A judge has ruled that a solicitors' partnership agreement made no provision for division of the firm's assets on the retirement of a partner due to age, and that the rules of the general law applied instead.

Lord Doherty in the Court of Session found in favour of David Eason, a former partner in Inverness firm Munro & Noble, in actions between himself and the other partners in the firm to determine his rights under the partnership agrement.

Under the agreement Mr Eason was bound to retire in 2012 after reaching the age of 65. He argued that the clauses dealing with the continuation of the firm and the sharing of its assets following retiral of a partner specifically only referred to the clause dealing with voluntary retiral and that in the absence of other provision, his rights fell to be determined by the general law.

The remaining partners argued that it was clear that the agreement intended that the partnership should continue notwithstanding a retirement, that the obligation to retire at age 65 fell to be implemented by serving notice to retire as provided in the voluntary retirement provision, failing which a deeming rovision applied. The court ought to prefer the construction which was more consistent with commercial common sense and which better reflected the fact that the agreement was intended to encapsulate a co-operative enterprise.

Lord Doherty said it was common ground, and clearly correct, that the partnership was not a partnership at will. It was also clear that on retirement there was at least a technical dissolution of a partnership.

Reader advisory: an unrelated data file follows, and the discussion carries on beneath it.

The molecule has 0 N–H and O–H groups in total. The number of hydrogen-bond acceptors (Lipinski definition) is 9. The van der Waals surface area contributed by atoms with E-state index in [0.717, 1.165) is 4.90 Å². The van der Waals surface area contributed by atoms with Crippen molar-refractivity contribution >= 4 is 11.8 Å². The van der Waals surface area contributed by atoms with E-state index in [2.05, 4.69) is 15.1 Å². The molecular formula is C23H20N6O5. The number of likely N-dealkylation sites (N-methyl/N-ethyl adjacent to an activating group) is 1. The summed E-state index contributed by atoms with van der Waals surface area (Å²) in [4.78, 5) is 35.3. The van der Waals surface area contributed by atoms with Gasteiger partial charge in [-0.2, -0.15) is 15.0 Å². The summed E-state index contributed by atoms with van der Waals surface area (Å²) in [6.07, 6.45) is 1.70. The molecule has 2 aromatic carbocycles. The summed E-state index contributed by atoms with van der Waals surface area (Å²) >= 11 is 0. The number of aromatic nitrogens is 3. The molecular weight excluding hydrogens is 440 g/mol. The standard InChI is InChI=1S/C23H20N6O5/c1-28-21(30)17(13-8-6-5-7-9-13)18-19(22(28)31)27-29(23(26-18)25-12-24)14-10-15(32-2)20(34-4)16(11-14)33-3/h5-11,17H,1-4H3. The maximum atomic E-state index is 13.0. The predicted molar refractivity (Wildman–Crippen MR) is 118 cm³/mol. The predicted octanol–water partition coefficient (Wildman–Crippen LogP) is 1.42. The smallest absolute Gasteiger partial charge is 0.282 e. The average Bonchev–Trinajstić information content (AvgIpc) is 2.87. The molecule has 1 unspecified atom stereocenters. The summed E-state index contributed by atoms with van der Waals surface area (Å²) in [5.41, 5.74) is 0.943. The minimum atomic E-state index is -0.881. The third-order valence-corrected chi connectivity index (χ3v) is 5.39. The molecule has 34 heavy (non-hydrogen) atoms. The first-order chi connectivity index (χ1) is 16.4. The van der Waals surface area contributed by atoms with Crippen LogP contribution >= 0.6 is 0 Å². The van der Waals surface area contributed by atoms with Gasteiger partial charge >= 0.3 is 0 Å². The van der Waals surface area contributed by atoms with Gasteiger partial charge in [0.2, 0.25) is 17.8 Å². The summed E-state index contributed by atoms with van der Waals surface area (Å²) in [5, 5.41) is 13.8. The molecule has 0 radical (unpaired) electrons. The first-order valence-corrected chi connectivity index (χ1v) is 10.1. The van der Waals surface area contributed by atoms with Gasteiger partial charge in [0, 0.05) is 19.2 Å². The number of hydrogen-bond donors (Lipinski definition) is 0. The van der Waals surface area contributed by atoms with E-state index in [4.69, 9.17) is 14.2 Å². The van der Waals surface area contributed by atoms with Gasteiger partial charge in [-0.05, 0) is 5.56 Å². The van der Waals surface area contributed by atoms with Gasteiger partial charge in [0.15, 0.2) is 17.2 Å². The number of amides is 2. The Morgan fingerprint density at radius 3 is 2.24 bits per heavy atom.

Dealing with the provisions for retirement, the age related provision was unambiguous and the defenders' construction was at best "strained and convoluted". If the parties had intended compulsory retirement for age to be dealt with in the same way as other forms of cessation it would have been very easy to have said so. The pursuer's construction was not obviously contrary to commercial common sense.

"The pursuer’s retirement... was a technical dissolution of the partnership as constituted between the pursuer and his co-partners, albeit that a firm comprising the remaining partners was immediately reconstituted", he concluded. The agreement did not incorporate an agreed basis for the pursuer to obtain a share of the net partnership assets in the circumstances which he ceased to be a partner. Accordingly, his entitlement falls to be determined by the general law."

Click here to view Lord Doherty's opinion.